14. What calamities did London suffer in 1665 and 1666? 15. What do you
know about the Whispering Gallery?
3 Agree or disagree with the following: 1. London is about 20 centuries old. 2. London is an important
sea port. 3. The Thames doesn't divide London into 2 large parts. 4. There
are many lawns in London parks where people lie or sit about. 5. They say
it is not difficult to make a real English lawn: one should crop it every day
in the course o f one hundred years - and the lawn is ready. 6. Many people
live in the City. 7. Most of the queens and kings of England are crowned in
Westminster Abbey. 8. There are 4 main parts in London. 9. London is the
city o f contrasts. 10. London has no historical places. 11. London is full of
customs and traditions. 12. Englishmen themselves are a mixture o f past
and present, of the old-fashioned and the very modern. 13. The City is
the country’s financial and business centre. 14. The West End is very far
from the City. 15. Open-top double-decker buses provide a good view.
16. Tower is a palace now. 17. Windsor Castle is the Queen’s summer pal
ace. 18. There is no Nelson’s column in Trafalgar Square. 19. In 1966 the
Great Fire of London ended the plague but it also destroyed much of the
city. 20. Londoners believe that London will be rich as long as ravens live
there. 21. A word whispered close to the wall on the side of the Whispering
Gallery can be heard on the other side by a person with his ear close to the
Scottish Appetite One day two friends were sitting in a restaurant. One of them, a
Scotsman, told his friend he would bet ten shillings that he could eat a tur
key and three pounds of sausages. O f course his friend did not believe this.
So the turkey was roasted and put before him on the table. With great as
tonishment his friend watched him eating up the bird. And after some min
utes he also swallowed three pounds of sausages! So he had to pay the
The Scotsman finally drank some glasses of beer and then went
home together with his friend. But when they arrived at the front door of
his house, the Scotsman said to his friend: "Please don't tell my wife that
I've eaten so much."
"Why not?" asked his friend.
"Because she would give me no supper!” the Scotsman answered.
Weather Forecasts Two men were travelling in a very wild part o f America. They saw
no modern houses and no traces of civilization for many days. What they
saw were only a few huts made of wood or tents where Indians lived. One
day they met an old Indian who was a hunter. He was very clever and knew
everything about the forest and the animals living in it and many other
things. He could also speak English quite well.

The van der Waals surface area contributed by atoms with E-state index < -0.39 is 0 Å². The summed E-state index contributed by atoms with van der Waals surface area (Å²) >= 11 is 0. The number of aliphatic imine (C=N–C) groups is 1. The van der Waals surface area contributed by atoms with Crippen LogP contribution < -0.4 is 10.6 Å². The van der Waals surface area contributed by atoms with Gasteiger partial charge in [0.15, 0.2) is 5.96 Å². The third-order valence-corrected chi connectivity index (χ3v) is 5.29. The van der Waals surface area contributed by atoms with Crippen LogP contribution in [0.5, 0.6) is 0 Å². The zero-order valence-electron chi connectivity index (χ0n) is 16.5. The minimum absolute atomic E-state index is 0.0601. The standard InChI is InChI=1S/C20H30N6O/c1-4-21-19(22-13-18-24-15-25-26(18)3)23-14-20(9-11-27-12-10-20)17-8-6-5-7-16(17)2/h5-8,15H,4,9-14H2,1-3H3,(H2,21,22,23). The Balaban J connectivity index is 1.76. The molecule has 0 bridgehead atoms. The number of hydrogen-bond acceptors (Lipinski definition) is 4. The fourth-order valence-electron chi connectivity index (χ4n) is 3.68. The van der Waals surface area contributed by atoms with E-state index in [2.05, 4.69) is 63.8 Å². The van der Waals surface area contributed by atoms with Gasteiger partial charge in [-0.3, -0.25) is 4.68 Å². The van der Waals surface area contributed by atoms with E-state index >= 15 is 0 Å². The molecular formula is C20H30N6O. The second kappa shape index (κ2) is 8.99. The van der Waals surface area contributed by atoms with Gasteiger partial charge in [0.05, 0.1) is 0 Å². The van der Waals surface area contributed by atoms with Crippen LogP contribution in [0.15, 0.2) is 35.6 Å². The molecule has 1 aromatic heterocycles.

"Can you tell us what the weather will be like during the next few
days?" one o f the two travellers asked him.
"Oh, yes," he answered. "Rain is coming, and wind. Then there will
be snow for a day or two but then the sunshine will come again and the
weather will be fine."
"These old Indians seem to know more about Nature than we with all
our science," said the man to his friend. Then he turned to the old Indian.
"Tell me," he asked, "how do you know all that?"
The Indian answered: "I heard it over the radio."
Additional Texts 1. Parliament of Great Britain The United Kingdom is a parliamentary monarchy which means
there is a queen or a king whose power is limited. The full royal title of the
Queen is: Her Most Excellent Majesty Elizabeth the Second, by the Grace
of God o f the United Kingdom of Great Britain and Northern Ireland and of
Her Other Realms and Territories Queen, Head o f the Commonwealth, De
fender o f the Faith.
The Parliament consists of two Houses: The House of Commons
having 630 members and the House of Lords with approximately 800
4 Enjoy yourself. 74
That party which obtains the majority o f seats in the House o f Com
mons is called the Government, and the others - the Opposition.
The Prime Minister is usually the leader of the party that has a ma
jority in the House of Commons. All the affairs o f the state are conducted
in the name of the Queen (or King), but it is the Prime Minister who is the
ruler of the country, presiding over the meetings of the Cabinet, which are
always secret. The Cabinet consists of the Prime Minister and ministers.
The Cabinet is the executive organ of government. It is a body o f senior
ministers, most of which are heads o f departments. Each new Prime Minis
ter may make changes in his Cabinet. There are usually about 25 members
of the Cabinet. It is the Cabinet that formulates the policy o f the govern
ment. The name "Cabinet" was given because they met in the monarch's